Banana Yoshimoto

Kitchen

  • 32-page comprehensive study guide
  • Features 3 chapter summaries and 5 sections of expert analysis
  • Written by a literary scholar with a Master's degree in English Literature
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Kitchen Summary and Study Guide

SuperSummary, a modern alternative to SparkNotes and CliffsNotes, offers high-quality study guides for challenging works of literature. This 32-page guide for “Kitchen” by Banana Yoshimoto includes detailed chapter summaries and analysis covering 3 chapters, as well as several more in-depth sections of expert-written literary analysis. Featured content includes commentary on major characters, 25 important quotes, essay topics, and key themes like Death and Friendship.

Plot Summary

Kitchen is the debut novel of Japanese writer Banana Yoshimoto. This short book is a riveting narrative about relationships and how they are tested by extreme circumstances. Kitchen is comprised of two separate stories that are unrelated aside from their focus on interpersonal relationships and the ordeals people endure while on journeys of self-discovery. The overall narrative addresses the themes of death, isolation, and self-forgiveness. By placing its characters in tragic circumstances, the novel investigates how people approach death in multiple ways: on an individual level, as members of groups, and as part of a larger society.

The first story introduces the characters Mikage Sakurai and Yuichi Tanabe, and comprises the “Kitchen” and “Full Moon” sections. “Kitchen” opens with the death of Mikage’s grandmother. Mikage, who is the narrative voice of the first two sections of the novel, is thrown into a depressive spiral at the death of her last blood relative. Her parents died when she was younger, and she now feels that she has no connection left in the world. This feeling evolves into desolation, and Mikage questions her own purpose for living as well. While Mikage is deep in grief, she receives an invitation from a classmate, Yuichi Tanabes, to live with him and his mother. Yuichi was very close to Mikage’s grandmother. He also feels a sense of loss at Mikage’s grandmother’s death, and wants to help Mikage if he can.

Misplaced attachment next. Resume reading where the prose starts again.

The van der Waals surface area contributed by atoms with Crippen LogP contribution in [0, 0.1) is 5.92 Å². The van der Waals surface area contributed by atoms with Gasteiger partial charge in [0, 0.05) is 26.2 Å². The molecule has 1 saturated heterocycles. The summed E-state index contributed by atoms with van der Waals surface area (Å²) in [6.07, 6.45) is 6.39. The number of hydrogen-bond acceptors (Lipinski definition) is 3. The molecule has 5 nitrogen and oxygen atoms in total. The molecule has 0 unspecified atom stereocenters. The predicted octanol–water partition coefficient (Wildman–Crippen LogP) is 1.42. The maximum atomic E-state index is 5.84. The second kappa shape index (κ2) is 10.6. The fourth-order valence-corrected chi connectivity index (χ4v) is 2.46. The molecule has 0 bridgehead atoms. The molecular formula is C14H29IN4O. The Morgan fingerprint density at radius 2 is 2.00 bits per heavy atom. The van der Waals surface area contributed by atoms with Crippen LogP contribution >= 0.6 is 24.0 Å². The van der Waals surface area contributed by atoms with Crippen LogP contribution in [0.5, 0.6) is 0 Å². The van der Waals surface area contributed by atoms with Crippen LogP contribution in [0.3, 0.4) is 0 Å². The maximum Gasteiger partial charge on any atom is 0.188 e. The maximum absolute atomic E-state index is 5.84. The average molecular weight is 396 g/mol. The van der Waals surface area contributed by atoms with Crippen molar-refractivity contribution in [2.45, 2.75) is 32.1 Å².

Yuichi asks Mikage to move in with him and his mother, Eriko, as Mikage will need to move out of her apartment.When she is not in the kitchen in her apartment, where Mikage sleeps to feel at peace, she feels confused by her inability to find peace or a place in the world, and so takes Yuichi up on the offer to live with him and his mother. Mikage instantly falls in love with the Tanabes’ apartment, especially as they have a nice, lived-in kitchen. Kitchens are safe spaces for Mikage, and tied to life, in that they are communal spaces that breed creativity. Mikage meets Eriko, Yuichi’s mother, and falls in love with her as well. She learns that Eriko used to be a man, Yuji, who was married to Yuichi’s mother, and that Yuichi’s birth mother died when he was young, just like Mikage’s.

Over the course of the first two sections, Mikage and Yuichi must wade through the debris of death, displacement, and self-loathing that seeks to tear them apart. Though it seems clear that they hold feelings for each other, feelings that may even surpass friendship, neither can act on these feelings, due to their shared sadness and isolation. Because they are lost to themselves, they are unable to find identity in one another.

When Eriko is killed in the “Full Moon” section, Mikage and Yuichi’s worlds begin truly to unravel. Yet Eriko’s death is also the catalyst that brings Mikage and Yuichi together after months of being apart. The two must investigate their feelings for one another, as well as delve into what it means to be human and adult, and to deal with both the good and bad in everyday life. If they can understand death and its relationship with life, they can better understand themselves, their relationships to death and, ultimately, their relationships with one another.

The third section, “Moonlight Shadow,” picks up on the theme of death and relationship by introducing new characters. Satsuki (who is the narrator) and Hiiragi are both forced to deal with the sudden loss of loves ones, and to face the reality of living when what they had lived for intensely is taken away. A terrible car accident kills Hitoshi, Satsuki’s boyfriend, as well as Hiiragi’s older brother. Hiiragi’s girlfriend, Yumiko, is also killed in the accident. This section has a more fantastic element about it than the first two. This element is highlighted in the character of Urara. Urara appears suddenly one day, and tells Satsuki of a special event that only happens every hundred years. This event will change both Satsuki and Hiiragi forever. Satsuki hopes the event will bring Hitoshi back so that she can say goodbye. When the event finally takes place, both Satsuki and Hiiragi are faced with their loved ones once again and must find peace, so that all parties involved can move on. Like the first two sections of Kitchen, “Moonlight Shadow” highlights how the individual must find peace within so that he or she may find true peace with…

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